Clinical trial findings show promising results for potential new UC treatment
Published: August 4, 2020
Initial results from two important ulcerative colitis clinical trials were recently released, suggesting that a new treatment option for IBD may receive FDA approval soon. These results have been eagerly awaited by the IBD research community as an important step in advancing a long-term research goal: to develop therapies for IBD based chemicals in the body known as sphingolipids.
Sphingolipids are involved in many biological process, including the transit of immune cells between different parts of the body. Immune cells need to move around the body to respond to infection; however, in IBD, overly active immune cell transit can lead to inflammation. Reducing immune cell transit is an important opportunity for the development of new treatments for IBD. Many years of work by IBD researchers around the world has led to an understanding of how sphingolipids work in the body and has enabled several drug companies to develop investigational drugs targeting this pathway. Notably, Bristol Myers Squibb has a Phase 3 clinical trial on ozanimod and Arena Pharmaceuticals is performing clinical trials on etrasimod. Both investigational drugs target sphingolipids and would be administered orally.
Clinical trials are studies in which an intervention (like a new drug candidate) is evaluated to determine its impact and potential benefit for patients. Clinical trials are typically the last step before a drug may be approved by the FDA and available to patients. Virtually every drug currently available on the market to treat Crohn’s disease or ulcerative colitis went through the clinical trials process previously.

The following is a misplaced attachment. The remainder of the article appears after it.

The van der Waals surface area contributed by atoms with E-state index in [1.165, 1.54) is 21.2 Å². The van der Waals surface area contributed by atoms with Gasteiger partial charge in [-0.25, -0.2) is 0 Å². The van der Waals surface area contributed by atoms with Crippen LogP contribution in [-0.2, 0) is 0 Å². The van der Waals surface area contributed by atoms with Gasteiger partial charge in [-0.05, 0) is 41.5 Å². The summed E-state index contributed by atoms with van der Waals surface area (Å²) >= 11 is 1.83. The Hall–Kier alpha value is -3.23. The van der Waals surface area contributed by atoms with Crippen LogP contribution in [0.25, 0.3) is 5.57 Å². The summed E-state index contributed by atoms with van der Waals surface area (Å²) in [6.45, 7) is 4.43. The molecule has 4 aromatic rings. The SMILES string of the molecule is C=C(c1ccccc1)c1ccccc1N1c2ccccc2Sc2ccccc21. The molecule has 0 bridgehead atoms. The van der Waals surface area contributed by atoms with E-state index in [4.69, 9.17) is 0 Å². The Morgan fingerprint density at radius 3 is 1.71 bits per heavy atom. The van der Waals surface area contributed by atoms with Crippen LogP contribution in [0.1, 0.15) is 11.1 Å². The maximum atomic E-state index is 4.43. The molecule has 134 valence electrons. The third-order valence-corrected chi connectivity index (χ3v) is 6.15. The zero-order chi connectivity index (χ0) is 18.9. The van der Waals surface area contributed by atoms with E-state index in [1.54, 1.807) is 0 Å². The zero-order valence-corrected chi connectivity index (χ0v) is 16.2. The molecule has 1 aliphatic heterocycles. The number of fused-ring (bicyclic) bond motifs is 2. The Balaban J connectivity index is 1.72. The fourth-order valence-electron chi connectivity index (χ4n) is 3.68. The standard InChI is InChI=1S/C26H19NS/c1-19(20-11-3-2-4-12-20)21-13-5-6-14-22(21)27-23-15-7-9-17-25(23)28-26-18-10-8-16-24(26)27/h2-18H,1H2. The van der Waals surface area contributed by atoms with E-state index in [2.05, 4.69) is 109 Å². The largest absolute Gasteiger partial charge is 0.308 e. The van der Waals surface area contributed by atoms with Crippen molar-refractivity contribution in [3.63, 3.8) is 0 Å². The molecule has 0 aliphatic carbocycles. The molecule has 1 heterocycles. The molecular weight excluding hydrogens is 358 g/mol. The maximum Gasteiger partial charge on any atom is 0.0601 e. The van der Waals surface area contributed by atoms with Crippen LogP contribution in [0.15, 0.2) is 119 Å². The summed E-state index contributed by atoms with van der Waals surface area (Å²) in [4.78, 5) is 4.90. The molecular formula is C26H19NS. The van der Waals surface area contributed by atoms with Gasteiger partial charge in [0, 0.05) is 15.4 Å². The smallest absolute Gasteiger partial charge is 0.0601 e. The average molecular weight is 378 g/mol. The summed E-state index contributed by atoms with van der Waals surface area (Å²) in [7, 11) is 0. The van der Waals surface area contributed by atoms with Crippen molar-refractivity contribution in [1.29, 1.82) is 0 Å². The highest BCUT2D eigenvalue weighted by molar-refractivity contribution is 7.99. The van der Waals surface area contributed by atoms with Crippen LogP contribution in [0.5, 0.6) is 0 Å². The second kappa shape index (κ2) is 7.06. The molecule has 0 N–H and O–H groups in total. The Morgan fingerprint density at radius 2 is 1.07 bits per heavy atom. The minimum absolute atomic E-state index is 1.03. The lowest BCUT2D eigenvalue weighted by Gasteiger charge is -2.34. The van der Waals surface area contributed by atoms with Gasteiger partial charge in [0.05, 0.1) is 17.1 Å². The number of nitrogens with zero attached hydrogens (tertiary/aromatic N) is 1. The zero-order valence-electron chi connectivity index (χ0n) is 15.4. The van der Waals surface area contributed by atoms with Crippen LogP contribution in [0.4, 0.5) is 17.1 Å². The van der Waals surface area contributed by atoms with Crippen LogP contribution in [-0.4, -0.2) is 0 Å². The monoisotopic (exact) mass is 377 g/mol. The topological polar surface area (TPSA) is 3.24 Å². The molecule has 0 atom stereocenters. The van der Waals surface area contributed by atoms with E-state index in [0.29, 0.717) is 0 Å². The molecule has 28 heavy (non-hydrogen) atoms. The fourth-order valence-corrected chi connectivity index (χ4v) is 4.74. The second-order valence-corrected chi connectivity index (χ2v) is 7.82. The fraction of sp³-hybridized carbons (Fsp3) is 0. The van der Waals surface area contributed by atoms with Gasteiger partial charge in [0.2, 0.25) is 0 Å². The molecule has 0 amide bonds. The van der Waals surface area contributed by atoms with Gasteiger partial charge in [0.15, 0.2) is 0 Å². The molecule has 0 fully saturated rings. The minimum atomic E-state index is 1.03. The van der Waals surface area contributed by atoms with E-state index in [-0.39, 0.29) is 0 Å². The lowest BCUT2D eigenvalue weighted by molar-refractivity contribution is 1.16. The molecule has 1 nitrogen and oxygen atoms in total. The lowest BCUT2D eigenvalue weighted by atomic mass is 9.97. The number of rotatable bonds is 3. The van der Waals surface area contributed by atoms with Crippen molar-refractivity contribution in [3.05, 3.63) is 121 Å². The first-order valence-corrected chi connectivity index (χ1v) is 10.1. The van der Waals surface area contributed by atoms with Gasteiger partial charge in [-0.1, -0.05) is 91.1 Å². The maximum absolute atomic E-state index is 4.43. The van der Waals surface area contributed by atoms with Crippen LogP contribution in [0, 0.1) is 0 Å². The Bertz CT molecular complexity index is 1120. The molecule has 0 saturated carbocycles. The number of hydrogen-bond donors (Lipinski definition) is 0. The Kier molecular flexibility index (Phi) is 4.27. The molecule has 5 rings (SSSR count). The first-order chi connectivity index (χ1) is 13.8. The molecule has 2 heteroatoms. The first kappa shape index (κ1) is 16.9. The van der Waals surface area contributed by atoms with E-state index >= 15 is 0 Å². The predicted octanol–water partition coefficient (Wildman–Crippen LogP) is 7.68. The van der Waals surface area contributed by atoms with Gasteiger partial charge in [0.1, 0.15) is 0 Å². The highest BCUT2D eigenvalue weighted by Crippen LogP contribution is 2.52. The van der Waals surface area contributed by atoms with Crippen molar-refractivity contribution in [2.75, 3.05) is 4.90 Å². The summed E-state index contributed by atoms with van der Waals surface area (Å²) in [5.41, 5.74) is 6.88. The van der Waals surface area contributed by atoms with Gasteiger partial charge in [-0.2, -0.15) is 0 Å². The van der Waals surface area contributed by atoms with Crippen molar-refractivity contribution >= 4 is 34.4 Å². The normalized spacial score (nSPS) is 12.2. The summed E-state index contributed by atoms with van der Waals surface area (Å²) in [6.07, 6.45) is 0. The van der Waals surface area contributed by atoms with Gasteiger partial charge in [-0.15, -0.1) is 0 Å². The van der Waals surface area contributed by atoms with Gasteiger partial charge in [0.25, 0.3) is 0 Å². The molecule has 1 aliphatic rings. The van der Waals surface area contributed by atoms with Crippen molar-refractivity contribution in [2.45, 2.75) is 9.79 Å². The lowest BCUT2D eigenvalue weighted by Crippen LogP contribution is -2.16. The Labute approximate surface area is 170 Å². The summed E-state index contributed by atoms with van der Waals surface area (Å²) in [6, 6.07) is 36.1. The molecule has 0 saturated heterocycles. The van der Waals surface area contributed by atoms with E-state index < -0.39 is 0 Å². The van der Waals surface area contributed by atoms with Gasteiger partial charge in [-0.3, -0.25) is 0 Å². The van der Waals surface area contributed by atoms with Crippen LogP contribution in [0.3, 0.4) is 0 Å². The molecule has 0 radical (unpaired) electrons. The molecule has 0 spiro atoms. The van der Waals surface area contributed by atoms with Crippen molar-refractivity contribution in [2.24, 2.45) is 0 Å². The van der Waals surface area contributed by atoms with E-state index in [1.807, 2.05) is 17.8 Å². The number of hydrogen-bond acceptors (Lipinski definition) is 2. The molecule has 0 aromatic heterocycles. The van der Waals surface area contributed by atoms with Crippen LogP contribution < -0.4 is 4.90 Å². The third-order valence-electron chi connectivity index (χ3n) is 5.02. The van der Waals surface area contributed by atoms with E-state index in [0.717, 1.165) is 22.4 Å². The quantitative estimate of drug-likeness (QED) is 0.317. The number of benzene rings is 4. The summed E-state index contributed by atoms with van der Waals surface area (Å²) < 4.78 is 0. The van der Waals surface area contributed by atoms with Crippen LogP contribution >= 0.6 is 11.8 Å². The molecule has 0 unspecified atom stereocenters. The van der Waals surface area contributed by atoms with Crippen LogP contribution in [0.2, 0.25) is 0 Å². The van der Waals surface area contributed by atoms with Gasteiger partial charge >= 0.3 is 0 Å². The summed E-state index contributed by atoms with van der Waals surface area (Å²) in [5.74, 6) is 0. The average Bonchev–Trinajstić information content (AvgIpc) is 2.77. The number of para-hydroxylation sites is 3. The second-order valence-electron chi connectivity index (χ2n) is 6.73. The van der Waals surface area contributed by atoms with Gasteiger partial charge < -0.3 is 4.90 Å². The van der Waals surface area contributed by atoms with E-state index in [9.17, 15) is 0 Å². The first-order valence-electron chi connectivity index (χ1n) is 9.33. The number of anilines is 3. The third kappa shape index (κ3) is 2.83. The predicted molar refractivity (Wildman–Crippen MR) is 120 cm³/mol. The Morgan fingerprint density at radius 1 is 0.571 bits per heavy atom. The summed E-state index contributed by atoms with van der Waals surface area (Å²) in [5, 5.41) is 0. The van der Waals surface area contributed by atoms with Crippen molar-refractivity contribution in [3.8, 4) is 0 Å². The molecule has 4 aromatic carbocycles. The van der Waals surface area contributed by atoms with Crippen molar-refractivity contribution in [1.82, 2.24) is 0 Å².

In June, Bristol Myers Squibb announced that their Phase 3 study of ozanimod had met its target outcomes in patients with moderate-to-severe ulcerative colitis. The study results showed that administration of ozanimod resulted in a significantly increased proportion of patients reaching clinical remission (absence of signs and symptoms of their disease). Detailed study results have not yet been released but will certainly be received with intense interest once made available in academic presentations and journals. In addition, results from Arena’s clinical trial for etrasimod were recently published demonstrating a clinical benefit for the drug. The results also showed that etrasimod reduced the number of immune cells in the blood, which is an indicator of response. The results from both studies are highly encouraging that this new approach may be a viable and important new treatment option. Further studies are ongoing, including clinical trials for Crohn’s disease.
The Foundation is sponsoring further research on new treatments targeting the sphingolipid pathway. One example is our support of the work of Dr. Susan Schwab, associate professor at New York University School of Medicine, through our IBD Ventures program. Susan, a rising star in the immunology field, has studied the sphingolipid pathway for much of her career and has identified a novel approach that may recapitulate the benefits of prior sphingolipid -targeted strategies, while avoiding potential side effects. Working with NYU’s Office of Therapeutic Alliances, Susan and her team have started the process of discovering new potential drugs based on this novel approach. To learn more about her work, join us for her talk at our virtual innovation conference, IBD Innovate 2020, on November 17 & 18!
Dr. Gerard Honig is Associate Director, Research Innovation for the Crohn's & Colitis Foundation.